- Do not go off the beaten track! Three decades of war has left thousands of un-exploded, un-mapped landmines across Cambodia. The Cambodian Mine Action Centre estimates that there may be as many as four to six million mines still in Cambodia. Stick to well mapped and travelled paths in Cambodia to avoid the mines.
- Avoid mosquito bites. Dengue and malaria are both prevalent in Cambodia so use a repellent with deet in it and cover up in light coloured clothing. Malaria is a particular problem in the north and north east.
November to February is the High Season with cooler weather and little to no rain. It is also the busiest time of the year.
April and October is the Shoulder Season. The days are still warm and humid with the rainy season starting late April and tapering off in October.
May to September is the Low Season and the rainy season. This means lots of rain usually in the form of thunderstorms. It also means lush green countryside and less crowds.
US dollar (USD) officially used, Khmer riel (KHR) is only for small transactions.
ATM’s available in cities and larger towns however if travelling in remote or less touristed areas it is advisable to carry cash.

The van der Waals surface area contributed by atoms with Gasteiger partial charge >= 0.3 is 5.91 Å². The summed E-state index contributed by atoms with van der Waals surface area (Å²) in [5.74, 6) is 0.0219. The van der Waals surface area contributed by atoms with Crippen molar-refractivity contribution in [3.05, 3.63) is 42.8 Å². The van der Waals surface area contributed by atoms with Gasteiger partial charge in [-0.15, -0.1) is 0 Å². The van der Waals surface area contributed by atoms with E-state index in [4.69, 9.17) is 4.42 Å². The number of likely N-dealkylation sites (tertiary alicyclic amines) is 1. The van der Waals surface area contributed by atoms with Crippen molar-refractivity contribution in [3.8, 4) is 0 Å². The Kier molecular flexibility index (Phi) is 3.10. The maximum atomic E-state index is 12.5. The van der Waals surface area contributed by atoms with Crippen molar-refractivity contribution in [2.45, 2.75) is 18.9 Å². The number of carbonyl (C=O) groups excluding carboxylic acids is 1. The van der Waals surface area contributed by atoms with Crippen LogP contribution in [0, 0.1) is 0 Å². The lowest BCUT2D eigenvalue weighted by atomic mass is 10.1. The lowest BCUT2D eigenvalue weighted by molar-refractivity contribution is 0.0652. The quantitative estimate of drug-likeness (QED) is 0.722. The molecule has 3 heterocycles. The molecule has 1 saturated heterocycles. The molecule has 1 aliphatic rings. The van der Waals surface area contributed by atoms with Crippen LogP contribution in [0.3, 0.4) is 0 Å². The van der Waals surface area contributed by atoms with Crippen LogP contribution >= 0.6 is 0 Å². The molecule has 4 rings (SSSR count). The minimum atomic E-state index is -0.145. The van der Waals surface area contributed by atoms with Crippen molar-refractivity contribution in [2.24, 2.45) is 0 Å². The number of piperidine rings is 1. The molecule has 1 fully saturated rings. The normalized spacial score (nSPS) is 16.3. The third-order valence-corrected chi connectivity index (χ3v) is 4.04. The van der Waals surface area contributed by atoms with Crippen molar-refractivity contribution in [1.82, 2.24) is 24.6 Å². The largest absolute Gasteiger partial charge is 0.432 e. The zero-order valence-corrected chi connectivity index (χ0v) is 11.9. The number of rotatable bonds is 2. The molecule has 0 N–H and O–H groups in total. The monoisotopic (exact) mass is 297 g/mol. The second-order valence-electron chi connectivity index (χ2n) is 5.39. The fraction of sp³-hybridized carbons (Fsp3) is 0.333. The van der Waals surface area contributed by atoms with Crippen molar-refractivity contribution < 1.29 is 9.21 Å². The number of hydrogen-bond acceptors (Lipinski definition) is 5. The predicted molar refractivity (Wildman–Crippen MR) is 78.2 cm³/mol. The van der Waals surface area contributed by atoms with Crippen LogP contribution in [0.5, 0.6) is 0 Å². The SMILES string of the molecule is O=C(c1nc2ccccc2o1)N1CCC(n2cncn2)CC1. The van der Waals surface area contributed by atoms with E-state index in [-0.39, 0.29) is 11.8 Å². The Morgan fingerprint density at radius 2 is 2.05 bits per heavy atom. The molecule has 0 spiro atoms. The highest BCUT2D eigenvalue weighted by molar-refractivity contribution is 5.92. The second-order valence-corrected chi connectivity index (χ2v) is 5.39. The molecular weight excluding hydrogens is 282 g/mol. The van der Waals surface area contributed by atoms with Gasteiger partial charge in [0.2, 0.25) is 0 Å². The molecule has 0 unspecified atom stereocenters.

Most countries require a visa to enter Cambodia unless you are from a visa exempt country (listed below). Other countries can get a visa on arrival or and e-visa. A passport with 6 months validity and a full empty page is required.
** Do not be surprised if when entering via a ‘remote’ border you are charged and extra $1 – $2 as a ‘processing fee’ – this fee is not official but is the way it is so just go with it.
Visa Exempt Countries
- Brunei (14 days)
- Seychelles (14 days)
- Thailand (14 Days)
**Information is a guide only do your own research
In Cambodia is is either hot and wet or hotter and dry.
Packing list for Cambodia
1 pair lightweight long pants.
2 x pair of shorts
2 x singlets – good for layering and sleeping in
4 x short sleeve cotton shirts, lightweight and breathable
1 x long sleeve sloppy joe.
1 x lightweight raincoat – packable version that packs down into a small bag.
5 x socks
5 x underpants
2 x bras
1 x pair walking or hiking shoes.
1 x sandals